Formerly, evangelical leaders were crucial in forging the alliance that brought Donald Trump to the president. But since many religious leaders have opted to stay neutral in the early stages of his third presidential campaign, Trump is now attacking the same community on whom he previously depended.
Trump said he thought evangelical leaders were betraying his cause when he spoke on Real America’s Voice on Monday. This was in response to allegations that once-supportive religious groups are now hesitant to embrace him ahead of the 2024 election.
This is true despite the fact that he kept his campaign promises to appoint justices to the Supreme Court who would support the effort of evangelicals to overturn federal protections for abortion and to advance policies like expanding “school choice,” which would allow taxpayer money to flow into private and religious educational institutions.
That is a show of disloyalty, according to Trump. “There is a lot of disloyalty in the political sphere, and that’s a symptom of treason because, as you know, Donald Trump has done more than anybody else in history to advance [the] right to life. They eventually succeeded when three Supreme Court judges decided to overturn Roe v. Wade.
Then, even as some evangelicals condemned Trump for the Republican Party’s poor performance in the 2022 midterm elections, Trump shifted the responsibility to those organizations for not doing enough to support conservative candidates.
I think they could have fought much harder during the election, so I was a bit disappointed,” Trump stated. The fact that many of them chose not to fight or weren’t truly there to do so energized the Democrats. However, many of the individuals that battled for it through the years and wanted it kind of…were there protesting and doing what they could have done.
“Having said that, nobody has contributed more to the movement than I have. And it includes the “right to life” movement and the evangelical and Christian movements, he said.
Trump may have some cause for concern even if polls indicate he will still be the Republican front-runner for the party’s candidature in a year and a half. According to exit polls published by the Pew Research Center, Trump had record-high support from white, evangelical Christians across the board, which was crucial to his winning coalition in 2016 as well as his performance in his unsuccessful reelection effort in 2020.
Some of those who had previously backed Trump now seems to be up for grabs.
Robert Jeffress, a pastor at the First Baptist Dallas Church and a steadfast evangelical supporter of Trump, told Newsweek shortly after Trump declared his intention to run for president in 2024 that he would decline to make an endorsement before the Republican primaries that year, but that he would “happily support [Trump]” if he were to win.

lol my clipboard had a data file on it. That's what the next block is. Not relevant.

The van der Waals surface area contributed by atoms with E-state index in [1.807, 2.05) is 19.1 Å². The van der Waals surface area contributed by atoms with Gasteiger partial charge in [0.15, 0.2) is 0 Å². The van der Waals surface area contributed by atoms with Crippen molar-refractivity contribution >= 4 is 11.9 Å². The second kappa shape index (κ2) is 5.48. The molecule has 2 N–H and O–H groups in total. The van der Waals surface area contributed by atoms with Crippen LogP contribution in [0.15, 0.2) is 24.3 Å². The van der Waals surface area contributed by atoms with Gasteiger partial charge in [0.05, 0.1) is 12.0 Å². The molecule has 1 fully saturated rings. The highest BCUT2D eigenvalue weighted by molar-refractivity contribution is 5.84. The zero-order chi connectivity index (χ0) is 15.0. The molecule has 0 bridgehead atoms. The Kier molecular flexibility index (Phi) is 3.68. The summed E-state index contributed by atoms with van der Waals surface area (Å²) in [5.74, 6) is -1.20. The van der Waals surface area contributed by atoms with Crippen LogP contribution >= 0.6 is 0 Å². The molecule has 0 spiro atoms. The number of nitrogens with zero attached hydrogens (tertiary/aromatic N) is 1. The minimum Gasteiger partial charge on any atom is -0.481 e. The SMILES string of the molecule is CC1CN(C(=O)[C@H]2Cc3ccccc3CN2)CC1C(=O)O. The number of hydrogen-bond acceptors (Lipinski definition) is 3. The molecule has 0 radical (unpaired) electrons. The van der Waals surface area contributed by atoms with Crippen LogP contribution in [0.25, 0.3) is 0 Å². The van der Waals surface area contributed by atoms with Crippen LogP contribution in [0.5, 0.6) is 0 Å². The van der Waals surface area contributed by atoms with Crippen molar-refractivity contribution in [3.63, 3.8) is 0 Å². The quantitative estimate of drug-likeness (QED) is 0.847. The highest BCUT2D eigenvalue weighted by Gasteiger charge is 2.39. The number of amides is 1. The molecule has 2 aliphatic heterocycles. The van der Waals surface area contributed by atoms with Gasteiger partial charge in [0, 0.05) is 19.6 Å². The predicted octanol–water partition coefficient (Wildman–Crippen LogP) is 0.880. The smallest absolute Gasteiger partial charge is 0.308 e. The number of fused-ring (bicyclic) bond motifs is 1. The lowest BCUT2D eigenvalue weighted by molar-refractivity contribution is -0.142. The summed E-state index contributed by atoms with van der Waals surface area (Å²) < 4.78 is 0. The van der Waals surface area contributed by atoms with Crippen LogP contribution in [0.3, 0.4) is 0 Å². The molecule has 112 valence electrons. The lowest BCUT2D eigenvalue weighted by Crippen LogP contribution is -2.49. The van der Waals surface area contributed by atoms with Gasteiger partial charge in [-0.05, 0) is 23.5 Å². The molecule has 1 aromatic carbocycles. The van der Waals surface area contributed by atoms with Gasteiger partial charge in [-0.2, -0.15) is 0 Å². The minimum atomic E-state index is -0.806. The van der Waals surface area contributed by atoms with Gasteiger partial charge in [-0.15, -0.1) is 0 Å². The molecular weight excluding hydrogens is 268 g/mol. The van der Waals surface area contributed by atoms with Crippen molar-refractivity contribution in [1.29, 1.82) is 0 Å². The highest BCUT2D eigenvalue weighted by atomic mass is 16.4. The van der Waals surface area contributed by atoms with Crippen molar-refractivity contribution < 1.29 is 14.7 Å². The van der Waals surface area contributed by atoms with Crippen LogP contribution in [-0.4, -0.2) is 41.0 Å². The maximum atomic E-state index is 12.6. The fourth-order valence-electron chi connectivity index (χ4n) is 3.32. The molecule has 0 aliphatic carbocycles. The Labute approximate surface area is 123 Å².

In recent weeks, articles in publications like Vanity Fair and others have painted a picture of a reluctant evangelical community that has grown wary of Trump’s erratic behavior and the baggage he carries with the American public. Some of these evangelicals believe that Trump’s lack of appeal with independent voters and some of his own party could spell defeat for their movement in 2024.
Particularly after Trump’s support for conservative candidates in the 2022 midterm elections seemed to actually work against them in a number of contests when a crucial evangelical policy goal—the outlawing of abortion—was on the national ballot. After four years of Trump, evangelical support for conservative candidates actually decreased by as much as five points in some states, according to exit polling from the 2020 election conducted by the New York Times. This could have cost the GOP crucial victories in crucial states like Georgia and Michigan that year.
The former president of Oklahoma Wesleyan University, Everett Piper, stated in a column for The Washington Times after the election, “The lesson of this midterm is simple and clear: Mr. Trump’s endorsements hindered rather than helped the much-anticipated red wave,’ and his petty selfishness could likely lead to another series of runoff losses in the days ahead.” “This last week’s lesson is clear: Donald Trump must be removed. We shall be annihilated if he is nominated 2024 for president.
Others are already surpassing Trump’s nascent 2024 campaign, despite the fact that it has started expanding its networks in early-voting and very religious states like South Carolina that will be crucial to his road to the nomination.
Mike Pence, his former vice president, has already made many speeches at churches and religious colleges in the Palmetto State as many expect him to begin his own campaign for the White House. Other potential rivals, such as Florida Governor Ron DeSantis, have also tried to boost their reputation among evangelicals by using more and more biblical language in their appeals to voters.
In a recent interview with CBS News’ Robert Costa, Pence gave an in-depth analysis of the 2024 field in just a few short sentences.
“I believe we have time…
The one thing we were certain of was that we wouldn’t allow anybody else to decide for us,” he stated.